By Richard Ray:


I try not to engage in any public activity in an emotional state. That includes when writing about anything personal, political or sports. So I had to take a timeout after witnessing yet another horrendous decision in a boxing match. As entertaining as it may have been, I just cannot do the emotional tantrums like the the one boxing commentator Teddy Atlas unleashed with Stephen A. Smith immediately after the bout.


Sports are supposed to be about playing games, but for a myriad of reasons, sports have taken on serious if not epic portions in the lives of many. If you are one of the disinterested then I am speaking a foreign language, but to most others, even casual observers, sports from personal interaction to rooting for the home teams has become a multi billion dollar industry. Case in point the $500-$600 million dollars generated in just one night by the Conor McGregor-Floyd Mayweather boxing match is just one example of how consuming sports is to most from an observant, participant and financial standpoint.

The Mayweather vs. McGregor fight caught the interest of even the most casual boxing and sport fan. The pre-fight hype made it a must see event despite being widely condemned as an anti-climatic athletic competition. The antithesis, though comparatively much less hyped event was the fight between Gennady “GGG” Golovkin and Saul “Canelo” Alvarez.

Two fighters both in their prime and at the top of their profession with exciting fighting styles promised to be everything Mayweather-McGregor was not. The Canelo-GGG fight actually lived up to much of its relative hype. It lacked a dramatic knockout, but the twelve round bout included each fighter acquitting himself rather well for our spectating benefit.

I like both fighters. I did not come into the bout with any obvious bias, though I thought GGG’s power would eventually neutralize Canelo. The fight was close. Boxing is inherently a subjective sport. You can watch any fight in a crowded room and are likely to come up with widely differing views on an outcome. I expect this from fans, even experienced ones. However the 118-1110 decision by judge Adelaide Byrd, in favor of Canelo was so horrendously erroneous that it once again brought into question corruption within the sport.


The fight was close. Canelo may have one the first three rounds, and in my opinion the last two. However, most observers thought that Gennady “GGG” Golovkin decisively controlled the middle of the fight, easily winning 7-8 of the middle rounds of the 12 round fight. A close decision in favor of GGG was expected, but when Judge Byrd’s 118-110 decision was first read in favor of Canelo, it seemed apparent a fix was in.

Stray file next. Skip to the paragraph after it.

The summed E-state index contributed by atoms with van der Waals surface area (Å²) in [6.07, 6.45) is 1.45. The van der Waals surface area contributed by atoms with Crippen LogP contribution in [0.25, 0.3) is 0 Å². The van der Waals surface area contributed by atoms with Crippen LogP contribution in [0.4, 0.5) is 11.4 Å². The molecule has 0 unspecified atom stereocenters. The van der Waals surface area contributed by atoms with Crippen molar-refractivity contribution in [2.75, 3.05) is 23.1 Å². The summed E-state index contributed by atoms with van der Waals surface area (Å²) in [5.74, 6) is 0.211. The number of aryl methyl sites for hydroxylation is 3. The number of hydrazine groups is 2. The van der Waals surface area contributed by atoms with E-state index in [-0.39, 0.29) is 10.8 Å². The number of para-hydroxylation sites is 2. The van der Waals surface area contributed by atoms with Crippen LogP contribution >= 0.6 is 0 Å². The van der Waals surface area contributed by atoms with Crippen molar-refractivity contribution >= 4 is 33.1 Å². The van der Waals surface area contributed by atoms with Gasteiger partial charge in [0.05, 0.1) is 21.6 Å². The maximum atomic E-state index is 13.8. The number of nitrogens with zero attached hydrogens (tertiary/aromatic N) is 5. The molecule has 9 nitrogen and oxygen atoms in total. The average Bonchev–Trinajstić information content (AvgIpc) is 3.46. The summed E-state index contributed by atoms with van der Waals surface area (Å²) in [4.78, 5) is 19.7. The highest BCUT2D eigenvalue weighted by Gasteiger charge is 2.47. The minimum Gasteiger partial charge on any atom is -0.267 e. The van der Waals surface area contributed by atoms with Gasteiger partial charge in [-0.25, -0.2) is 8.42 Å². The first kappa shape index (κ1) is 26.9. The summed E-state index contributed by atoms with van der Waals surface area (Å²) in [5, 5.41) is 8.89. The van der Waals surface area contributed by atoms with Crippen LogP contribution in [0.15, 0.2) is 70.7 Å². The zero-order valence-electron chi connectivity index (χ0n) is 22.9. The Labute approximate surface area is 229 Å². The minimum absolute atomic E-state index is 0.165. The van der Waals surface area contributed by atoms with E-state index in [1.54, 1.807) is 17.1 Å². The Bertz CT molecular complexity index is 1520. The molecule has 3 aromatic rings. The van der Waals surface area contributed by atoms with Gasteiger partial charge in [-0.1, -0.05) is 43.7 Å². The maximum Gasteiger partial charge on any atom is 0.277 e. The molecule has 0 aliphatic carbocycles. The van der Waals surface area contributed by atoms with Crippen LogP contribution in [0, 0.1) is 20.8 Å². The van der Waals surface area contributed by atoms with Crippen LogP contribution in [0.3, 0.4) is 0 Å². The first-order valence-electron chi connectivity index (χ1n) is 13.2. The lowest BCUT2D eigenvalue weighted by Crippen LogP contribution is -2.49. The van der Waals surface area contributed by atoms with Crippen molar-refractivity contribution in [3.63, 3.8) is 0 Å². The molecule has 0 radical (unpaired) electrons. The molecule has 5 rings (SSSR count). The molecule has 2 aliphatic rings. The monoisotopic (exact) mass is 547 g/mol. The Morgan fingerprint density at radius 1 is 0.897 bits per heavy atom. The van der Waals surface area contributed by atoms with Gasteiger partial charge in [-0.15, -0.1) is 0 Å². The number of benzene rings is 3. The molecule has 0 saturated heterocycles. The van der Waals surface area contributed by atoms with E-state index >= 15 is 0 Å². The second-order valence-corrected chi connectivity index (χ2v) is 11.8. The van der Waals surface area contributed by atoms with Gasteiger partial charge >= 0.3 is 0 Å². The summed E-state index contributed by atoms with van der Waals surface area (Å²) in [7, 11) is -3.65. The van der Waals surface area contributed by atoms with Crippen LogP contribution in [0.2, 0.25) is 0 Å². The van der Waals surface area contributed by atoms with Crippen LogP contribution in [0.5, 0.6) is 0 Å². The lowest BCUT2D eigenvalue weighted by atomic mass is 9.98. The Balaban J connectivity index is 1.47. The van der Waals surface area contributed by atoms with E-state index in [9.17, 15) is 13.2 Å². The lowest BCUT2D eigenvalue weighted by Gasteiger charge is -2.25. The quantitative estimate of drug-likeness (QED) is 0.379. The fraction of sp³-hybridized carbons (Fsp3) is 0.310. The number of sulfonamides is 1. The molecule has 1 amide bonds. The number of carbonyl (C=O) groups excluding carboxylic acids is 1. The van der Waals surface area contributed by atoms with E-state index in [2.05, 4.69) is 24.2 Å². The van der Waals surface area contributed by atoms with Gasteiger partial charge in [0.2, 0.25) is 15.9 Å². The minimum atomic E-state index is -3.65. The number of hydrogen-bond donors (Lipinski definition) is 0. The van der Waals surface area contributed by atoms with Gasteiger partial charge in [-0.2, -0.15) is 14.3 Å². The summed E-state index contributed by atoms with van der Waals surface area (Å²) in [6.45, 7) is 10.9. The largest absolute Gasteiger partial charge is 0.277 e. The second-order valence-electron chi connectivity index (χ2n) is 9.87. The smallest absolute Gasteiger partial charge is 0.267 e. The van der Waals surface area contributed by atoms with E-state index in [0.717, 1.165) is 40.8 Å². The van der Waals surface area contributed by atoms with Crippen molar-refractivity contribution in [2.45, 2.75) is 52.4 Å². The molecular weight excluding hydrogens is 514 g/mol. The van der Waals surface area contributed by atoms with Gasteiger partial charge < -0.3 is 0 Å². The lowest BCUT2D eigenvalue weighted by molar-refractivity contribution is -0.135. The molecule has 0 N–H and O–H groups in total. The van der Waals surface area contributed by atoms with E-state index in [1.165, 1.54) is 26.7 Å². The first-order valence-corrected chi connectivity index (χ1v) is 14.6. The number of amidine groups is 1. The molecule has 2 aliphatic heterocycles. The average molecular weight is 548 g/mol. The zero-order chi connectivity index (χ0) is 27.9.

That is a strong accusation that will likely never be proved, but minimally Adelaide Byrd should never be allowed to officiate another boxing match again, If she was not paid on Canelo’s behalf she was either so biased or incompetent to never be trusted with a scorecard again. The others two judges scored the bout 115-113 (GGG) and 114-114 leaving the fight as a unsatisfying tie. Draws do legitimately occur within boxing, though most probably did not believe that this fight fell within such a category.

Of course a draw most likely means a second and even possible third fight between the two. Though the fight was no where near the windfall of Mayweather-McGregor, with Mayweather’s likely final retirement from the sport, Canelo and GGG are the biggest show in the sport and the controversial decision points to nothing but money and talk of corruption.

I enjoy the purity of the sport. When un-infected, there is not much like watching two skilled combatants face off in the ring. Unfortunately with boxing, if a knockout is not involved, big money fights come with more uncertainty and questions as to outcomes than any other sport and that does not necessarily bode well for boxing’s future.





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